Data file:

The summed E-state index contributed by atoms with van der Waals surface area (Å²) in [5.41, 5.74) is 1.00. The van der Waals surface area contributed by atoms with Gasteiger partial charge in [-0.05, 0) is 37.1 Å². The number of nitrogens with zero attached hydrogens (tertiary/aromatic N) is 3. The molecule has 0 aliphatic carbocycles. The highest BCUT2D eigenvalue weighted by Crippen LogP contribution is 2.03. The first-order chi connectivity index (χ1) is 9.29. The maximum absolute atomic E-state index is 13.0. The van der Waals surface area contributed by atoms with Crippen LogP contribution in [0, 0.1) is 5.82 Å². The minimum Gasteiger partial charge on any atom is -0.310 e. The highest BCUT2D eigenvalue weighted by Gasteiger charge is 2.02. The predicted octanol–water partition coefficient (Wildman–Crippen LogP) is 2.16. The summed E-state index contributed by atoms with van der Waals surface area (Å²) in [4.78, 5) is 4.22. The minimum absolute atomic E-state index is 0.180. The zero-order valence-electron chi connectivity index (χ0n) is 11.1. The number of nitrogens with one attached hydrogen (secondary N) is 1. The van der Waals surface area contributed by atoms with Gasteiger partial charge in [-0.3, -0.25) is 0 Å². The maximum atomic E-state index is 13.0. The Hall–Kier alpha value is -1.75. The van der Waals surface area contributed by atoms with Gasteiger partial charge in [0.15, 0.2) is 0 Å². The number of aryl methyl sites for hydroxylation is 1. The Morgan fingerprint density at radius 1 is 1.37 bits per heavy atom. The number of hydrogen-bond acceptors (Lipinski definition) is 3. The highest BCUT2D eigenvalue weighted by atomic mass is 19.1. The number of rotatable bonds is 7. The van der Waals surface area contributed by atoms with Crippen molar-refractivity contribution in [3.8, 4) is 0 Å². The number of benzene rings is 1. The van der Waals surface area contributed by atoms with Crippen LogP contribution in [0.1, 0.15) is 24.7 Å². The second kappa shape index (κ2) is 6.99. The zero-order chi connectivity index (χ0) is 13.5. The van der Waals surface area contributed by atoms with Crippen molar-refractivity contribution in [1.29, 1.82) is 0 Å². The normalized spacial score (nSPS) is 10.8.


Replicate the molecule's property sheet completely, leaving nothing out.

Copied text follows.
The summed E-state index contributed by atoms with van der Waals surface area (Å²) in [5.41, 5.74) is 1.00. The van der Waals surface area contributed by atoms with Gasteiger partial charge in [-0.05, 0) is 37.1 Å². The number of nitrogens with zero attached hydrogens (tertiary/aromatic N) is 3. The molecule has 0 aliphatic carbocycles. The highest BCUT2D eigenvalue weighted by Crippen LogP contribution is 2.03. The first-order chi connectivity index (χ1) is 9.29. The maximum absolute atomic E-state index is 13.0. The van der Waals surface area contributed by atoms with Crippen LogP contribution in [0, 0.1) is 5.82 Å². The minimum Gasteiger partial charge on any atom is -0.310 e. The highest BCUT2D eigenvalue weighted by Gasteiger charge is 2.02. The predicted octanol–water partition coefficient (Wildman–Crippen LogP) is 2.16. The summed E-state index contributed by atoms with van der Waals surface area (Å²) in [4.78, 5) is 4.22. The minimum absolute atomic E-state index is 0.180. The zero-order valence-electron chi connectivity index (χ0n) is 11.1. The number of nitrogens with one attached hydrogen (secondary N) is 1. The van der Waals surface area contributed by atoms with Gasteiger partial charge in [-0.3, -0.25) is 0 Å². The maximum atomic E-state index is 13.0. The Hall–Kier alpha value is -1.75. The van der Waals surface area contributed by atoms with Gasteiger partial charge in [0.15, 0.2) is 0 Å². The number of aryl methyl sites for hydroxylation is 1. The Morgan fingerprint density at radius 1 is 1.37 bits per heavy atom. The number of hydrogen-bond acceptors (Lipinski definition) is 3. The highest BCUT2D eigenvalue weighted by atomic mass is 19.1. The number of rotatable bonds is 7. The van der Waals surface area contributed by atoms with Crippen molar-refractivity contribution in [3.8, 4) is 0 Å². The number of benzene rings is 1. The van der Waals surface area contributed by atoms with Crippen LogP contribution in [0.1, 0.15) is 24.7 Å². The second kappa shape index (κ2) is 6.99. The zero-order chi connectivity index (χ0) is 13.5. The van der Waals surface area contributed by atoms with Crippen molar-refractivity contribution in [1.29, 1.82) is 0 Å². The normalized spacial score (nSPS) is 10.8.